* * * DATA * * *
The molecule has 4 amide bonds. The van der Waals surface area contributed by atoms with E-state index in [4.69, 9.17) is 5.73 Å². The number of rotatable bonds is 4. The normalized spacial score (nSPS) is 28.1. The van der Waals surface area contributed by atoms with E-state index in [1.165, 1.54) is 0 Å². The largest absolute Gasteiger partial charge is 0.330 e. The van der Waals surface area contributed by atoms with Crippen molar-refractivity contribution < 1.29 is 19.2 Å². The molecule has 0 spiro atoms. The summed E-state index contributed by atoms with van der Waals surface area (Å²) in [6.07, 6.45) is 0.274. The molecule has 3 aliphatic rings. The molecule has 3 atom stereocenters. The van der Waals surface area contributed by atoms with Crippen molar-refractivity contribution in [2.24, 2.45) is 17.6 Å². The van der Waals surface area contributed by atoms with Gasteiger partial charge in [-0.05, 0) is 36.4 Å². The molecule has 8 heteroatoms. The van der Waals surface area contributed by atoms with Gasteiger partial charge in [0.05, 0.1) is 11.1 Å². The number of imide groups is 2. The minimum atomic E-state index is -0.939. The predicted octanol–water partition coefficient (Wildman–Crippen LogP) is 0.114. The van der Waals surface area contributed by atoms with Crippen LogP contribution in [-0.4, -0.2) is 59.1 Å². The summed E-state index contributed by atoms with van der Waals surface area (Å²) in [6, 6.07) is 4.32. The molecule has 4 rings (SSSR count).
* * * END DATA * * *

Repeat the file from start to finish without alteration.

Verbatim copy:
The molecule has 4 amide bonds. The van der Waals surface area contributed by atoms with E-state index in [4.69, 9.17) is 5.73 Å². The number of rotatable bonds is 4. The normalized spacial score (nSPS) is 28.1. The van der Waals surface area contributed by atoms with E-state index in [1.165, 1.54) is 0 Å². The largest absolute Gasteiger partial charge is 0.330 e. The van der Waals surface area contributed by atoms with Crippen molar-refractivity contribution < 1.29 is 19.2 Å². The molecule has 0 spiro atoms. The summed E-state index contributed by atoms with van der Waals surface area (Å²) in [6.07, 6.45) is 0.274. The molecule has 3 aliphatic rings. The molecule has 3 atom stereocenters. The van der Waals surface area contributed by atoms with Crippen molar-refractivity contribution in [2.24, 2.45) is 17.6 Å². The van der Waals surface area contributed by atoms with Gasteiger partial charge in [-0.05, 0) is 36.4 Å². The molecule has 8 heteroatoms. The van der Waals surface area contributed by atoms with Gasteiger partial charge in [0.05, 0.1) is 11.1 Å². The number of imide groups is 2. The minimum atomic E-state index is -0.939. The predicted octanol–water partition coefficient (Wildman–Crippen LogP) is 0.114. The van der Waals surface area contributed by atoms with Crippen LogP contribution in [-0.4, -0.2) is 59.1 Å². The summed E-state index contributed by atoms with van der Waals surface area (Å²) in [6, 6.07) is 4.32. The molecule has 4 rings (SSSR count).